Modulation of epidermal growth factor receptor binding to human airway smooth muscle cells by glucocorticoids and β2-adrenergic receptor agonists

Karen M. Kassel, Nancy A. Schulte, Myron Lee Toews

Research output: Contribution to journalArticle

4 Citations (Scopus)

Abstract

EGF receptors (EGFRs) are increased in airway smooth muscle in asthma, which may contribute to both their hyperproliferation and hypercontractility. Lysophosphatidic acid (LPA) is a candidate pathological agent in asthma and other airway diseases, and LPA upregulates EGFRs in human airway smooth muscle (HASM) cells. We tested whether therapeutic glucocorticoids and/or β2-adrenergic receptor (β2AR) agonists also alter EGFR binding in HASM cells. Exposure to glucocorticoids for 24 h induced a twofold increase in EGFR binding similar to that with LPA; fluticasone was markedly more potent than dexamethasone. The increase in EGFR binding by glucocorticoids required 24-h exposure, consistent with transcription-mediated effects. Although the increase in EGFR binding was blocked by the protein synthesis inhibitor cycloheximide for LPA, fluticasone, and dexamethasone, only LPA induced a significant increase in EGFR protein expression detected by immunoblotting. In contrast to the increased binding induced by the glucocorticoids, the β2AR agonists isoproterenol, albuterol, and salmeterol all induced a decrease in EGFR binding. β2AR agonist effects were multiphasic, with an initial decline at 2-4 h that reversed by 6 h and a second, somewhat greater decrease by 18-24 h. In cells pretreated with glucocorticoids, the decreases in EGFR binding by subsequent β2AR treatment were not statistically significant; glucocorticoid upregulation of EGFRs also prevented further increases by LPA. Similar increases by glucocorticoids and decreases by β2AR agonists were found in HFL-1 human lung fibroblasts. These complex and opposing effects of clinically relevant glucocorticoids and β2AR agonists on airway mesenchymal cell EGFRs likely contribute to their overall therapeutic profile in the diseased airway.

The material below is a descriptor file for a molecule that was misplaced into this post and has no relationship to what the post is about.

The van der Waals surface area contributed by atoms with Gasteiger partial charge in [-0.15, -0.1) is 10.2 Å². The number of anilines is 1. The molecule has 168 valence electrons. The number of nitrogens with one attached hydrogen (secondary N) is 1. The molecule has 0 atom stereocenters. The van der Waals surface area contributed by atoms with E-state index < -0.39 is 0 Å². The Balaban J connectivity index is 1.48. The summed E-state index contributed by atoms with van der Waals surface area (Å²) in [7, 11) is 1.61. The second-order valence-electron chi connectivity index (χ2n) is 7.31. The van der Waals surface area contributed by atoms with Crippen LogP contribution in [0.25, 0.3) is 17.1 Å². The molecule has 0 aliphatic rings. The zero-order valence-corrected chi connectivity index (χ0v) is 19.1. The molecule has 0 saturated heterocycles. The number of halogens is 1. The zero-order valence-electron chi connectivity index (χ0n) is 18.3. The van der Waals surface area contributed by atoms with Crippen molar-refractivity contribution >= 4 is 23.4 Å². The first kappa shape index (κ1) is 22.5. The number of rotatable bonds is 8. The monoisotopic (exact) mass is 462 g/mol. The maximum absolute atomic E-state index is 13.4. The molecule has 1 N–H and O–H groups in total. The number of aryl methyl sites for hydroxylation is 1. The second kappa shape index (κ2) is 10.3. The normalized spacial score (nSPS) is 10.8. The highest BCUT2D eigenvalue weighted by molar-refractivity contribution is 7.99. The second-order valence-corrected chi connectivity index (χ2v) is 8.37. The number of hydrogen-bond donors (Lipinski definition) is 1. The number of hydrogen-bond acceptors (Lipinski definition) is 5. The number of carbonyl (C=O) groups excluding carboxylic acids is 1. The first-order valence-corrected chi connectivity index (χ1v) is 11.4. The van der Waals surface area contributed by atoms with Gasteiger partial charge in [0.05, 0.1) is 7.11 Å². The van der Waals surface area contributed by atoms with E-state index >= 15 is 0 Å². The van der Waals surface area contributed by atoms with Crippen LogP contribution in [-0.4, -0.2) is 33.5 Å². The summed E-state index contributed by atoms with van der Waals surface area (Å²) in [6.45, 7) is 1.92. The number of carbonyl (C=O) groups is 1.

Original languageEnglish (US)
Pages (from-to)L693-L699
JournalAmerican Journal of Physiology - Lung Cellular and Molecular Physiology
Volume296
Issue number4
DOIs
StatePublished - Apr 1 2009

Fingerprint

Adrenergic Agonists
Epidermal Growth Factor Receptor
Glucocorticoids
Smooth Muscle Myocytes
Dexamethasone
ErbB Receptors
Up-Regulation
Asthma
Protein Synthesis Inhibitors
Albuterol
Cycloheximide
Isoproterenol
Immunoblotting
Adrenergic Receptors
Smooth Muscle
lysophosphatidic acid
Fibroblasts

Keywords

  • Combination therapy
  • Lung fibroblasts
  • Lysophosphatidic acid

ASJC Scopus subject areas

  • Physiology
  • Pulmonary and Respiratory Medicine
  • Physiology (medical)
  • Cell Biology

Cite this

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abstract = "EGF receptors (EGFRs) are increased in airway smooth muscle in asthma, which may contribute to both their hyperproliferation and hypercontractility. Lysophosphatidic acid (LPA) is a candidate pathological agent in asthma and other airway diseases, and LPA upregulates EGFRs in human airway smooth muscle (HASM) cells. We tested whether therapeutic glucocorticoids and/or β2-adrenergic receptor (β2AR) agonists also alter EGFR binding in HASM cells. Exposure to glucocorticoids for 24 h induced a twofold increase in EGFR binding similar to that with LPA; fluticasone was markedly more potent than dexamethasone. The increase in EGFR binding by glucocorticoids required 24-h exposure, consistent with transcription-mediated effects. Although the increase in EGFR binding was blocked by the protein synthesis inhibitor cycloheximide for LPA, fluticasone, and dexamethasone, only LPA induced a significant increase in EGFR protein expression detected by immunoblotting. In contrast to the increased binding induced by the glucocorticoids, the β2AR agonists isoproterenol, albuterol, and salmeterol all induced a decrease in EGFR binding. β2AR agonist effects were multiphasic, with an initial decline at 2-4 h that reversed by 6 h and a second, somewhat greater decrease by 18-24 h. In cells pretreated with glucocorticoids, the decreases in EGFR binding by subsequent β2AR treatment were not statistically significant; glucocorticoid upregulation of EGFRs also prevented further increases by LPA. Similar increases by glucocorticoids and decreases by β2AR agonists were found in HFL-1 human lung fibroblasts. These complex and opposing effects of clinically relevant glucocorticoids and β2AR agonists on airway mesenchymal cell EGFRs likely contribute to their overall therapeutic profile in the diseased airway.",
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